FrontCover1Crusade is the fourth album and third studio album by the British blues rock band John Mayall & the Bluesbreakers, released on 1 September 1967 on Decca Records. It was the follow-up to A Hard Road, also released in 1967. As with their two previous albums, Crusade was produced by Mike Vernon. The album was the first recordings of the then-18-year-old guitarist, Mick Taylor. (by wikipedia)

The final album of an (unintentional) trilogy, Crusade is most notable for the appearance of a very young, pre-Rolling Stones Mick Taylor on lead guitar. Taylor’s performance is indeed the highlight, just as Eric Clapton and Peter Green’s playing was on the previous album. The centerpiece of the album is a beautiful instrumental by Taylor titled “Snowy Wood,” which, while wholly original, seems to combine both Green and Clapton’s influence with great style and sensibility. The rest of the record, while very enjoyable, is standard blues-rock fare of the day, but somewhat behind the then-progressive flavor of 1967. Mayall, while being one of the great bandleaders of London, simply wasn’t really the frontman that the group needed so desperately, especially then. Nevertheless, Crusade is important listening for Mick Taylor aficionados,)

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Personnel:
Keef Hartley (drums)
John Mayall – vocals, keyboards, harmonica, bottleneck guitar)
Mick Taylor (guitar)
John McVie (bass)
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Rip Kant (saxophone)
Chris Mercer (saxophone)
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Aynsley Dunbar (drums on 13. – 18.)
Mick Fleetwood (drums on 19. – 20.)
Peter Green (guitar on 13. – 18.)
Paul Schaeffer (bass on 22.)
Paul Williams (bass on 21.)

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Tracklist:
01. Oh, Pretty Woman (Williams) 3.35
02. Stand Back Baby (Mayall) 1.46
03. My Time After Awhile (Badger/Feinberg/Geddins) 5.10
04. Snowy Wood (Mayall/Taylor) 3.37
05. Man Of Stone (Kirkland) 2.26
06. Tears In My Eyes (Mayall) 4.17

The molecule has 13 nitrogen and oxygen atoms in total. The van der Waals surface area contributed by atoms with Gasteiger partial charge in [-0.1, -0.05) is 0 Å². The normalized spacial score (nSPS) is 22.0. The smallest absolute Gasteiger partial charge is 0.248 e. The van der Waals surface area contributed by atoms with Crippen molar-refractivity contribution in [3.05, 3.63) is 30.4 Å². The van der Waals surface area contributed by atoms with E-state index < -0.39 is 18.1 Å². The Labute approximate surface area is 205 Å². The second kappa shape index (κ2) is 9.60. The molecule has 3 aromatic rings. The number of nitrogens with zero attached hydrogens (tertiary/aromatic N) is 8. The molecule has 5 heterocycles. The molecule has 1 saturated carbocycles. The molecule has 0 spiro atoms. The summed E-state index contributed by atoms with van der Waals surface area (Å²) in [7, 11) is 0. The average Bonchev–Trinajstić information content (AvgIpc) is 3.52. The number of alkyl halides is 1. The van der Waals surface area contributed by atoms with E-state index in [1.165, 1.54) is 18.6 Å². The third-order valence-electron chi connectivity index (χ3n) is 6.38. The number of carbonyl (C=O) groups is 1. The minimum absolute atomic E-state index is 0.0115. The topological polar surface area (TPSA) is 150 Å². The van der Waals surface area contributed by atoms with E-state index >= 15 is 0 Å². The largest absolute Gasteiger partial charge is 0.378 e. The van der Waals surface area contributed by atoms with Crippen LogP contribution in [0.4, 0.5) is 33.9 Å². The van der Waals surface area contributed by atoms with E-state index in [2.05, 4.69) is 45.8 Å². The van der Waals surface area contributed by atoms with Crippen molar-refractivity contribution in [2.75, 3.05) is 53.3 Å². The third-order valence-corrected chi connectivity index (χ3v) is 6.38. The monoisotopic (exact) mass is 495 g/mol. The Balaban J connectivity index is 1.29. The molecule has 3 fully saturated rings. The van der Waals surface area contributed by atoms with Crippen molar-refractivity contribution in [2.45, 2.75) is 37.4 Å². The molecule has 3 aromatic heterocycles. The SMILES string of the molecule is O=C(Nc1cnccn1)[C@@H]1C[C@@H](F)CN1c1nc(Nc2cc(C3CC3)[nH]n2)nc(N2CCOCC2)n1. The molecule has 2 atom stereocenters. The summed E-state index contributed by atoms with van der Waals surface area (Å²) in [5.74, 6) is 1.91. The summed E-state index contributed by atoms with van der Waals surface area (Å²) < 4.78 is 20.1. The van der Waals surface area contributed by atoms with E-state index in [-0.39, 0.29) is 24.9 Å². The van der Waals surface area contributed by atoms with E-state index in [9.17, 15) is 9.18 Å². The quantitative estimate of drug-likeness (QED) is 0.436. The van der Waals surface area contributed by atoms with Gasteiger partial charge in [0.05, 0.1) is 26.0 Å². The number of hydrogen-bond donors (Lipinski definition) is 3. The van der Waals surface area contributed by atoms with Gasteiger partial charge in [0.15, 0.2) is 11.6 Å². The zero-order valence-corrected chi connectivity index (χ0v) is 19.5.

07. Driving Sideways (King/Thompson) 3.59
08. The Death Of J. B. Lenoir (Mayall) 4.24
09. I Can’t Quit You Baby (Dixon) 4.32
10. Streamline (Mayall) 3.15
11. Me And My Woman (Barge) 4.01
12. Checkin’ Up On My Baby (Williamson II) 3.59
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13. Curly (Green) 3.25
14. Rubber Duck (Green/Dunbar) 3.47
15. Greeny (Green) 3.56
16. Missing You (Green) 1.59
17. Please Don’t Tell (Mayall) 2.28
18. Your Funeral And My Trial (Williamson II) 3-57
19. Double Trouble (Rush) 3-22
20. It Hurts Me Too (London) 2.56
21. Suspicions (Part One) (Mayall) 2.48
22. Suspicions (Part Two) (Mayall) 5.31

 

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Mick Taylor

A very young Mick Taylor

Yardbirds – Five Live Yardbirds (1964)

FrontCover1.jpgFive Live Yardbirds is the live debut album by English rock band the Yardbirds. It features the group’s interpretations of ten American blues and rhythm and blues songs, including their most popular live number, Howlin’ Wolf’s “Smokestack Lightning”. The album contains some of the earliest recordings with guitarist Eric Clapton.

Recorded at the Marquee Club in London on 20 March 1964, it was released in the United Kingdom by Columbia Records nine months later. Despite several favourable retrospective reviews, the album did not reach the UK album charts. It was not issued in the United States; however, four songs were included on the Yardbirds’ second American album, Having a Rave Up.

In October 1963, the Yardbirds took over the Rolling Stones’ position at the Crawdaddy Club and had signed a management contract with club owner Giorgio Gomelsky. After touring with Sonny Boy Williamson II, the band signed a contract with Columbia Records. In 1964, they recorded two singles, “I Wish You Would” and “Good Morning Little Schoolgirl”. These had limited success and Gomelsky was able to persuade Columbia to release a live album as the Yardbirds’ debut album.

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The Yardbirds were a popular live attraction at music clubs. Much of their reputation was built on their use of a “rave up” musical arrangement, an instrumental interlude that builds to a climax. Clapton credits the rave up to bassist Paul Samwell-Smith and explains: “While most other bands were playing three-minute songs, we were taking three-minute numbers and stretching them out to five or six minutes, during which time the audience would go crazy”. In was at such performances that Clapton often broke a guitar string. While he was putting on a new one, the audience would slowly clap their hands (slow handclapping). This led manager Gomelsky to nickname him “Eric ‘Slowhand’ Clapton”.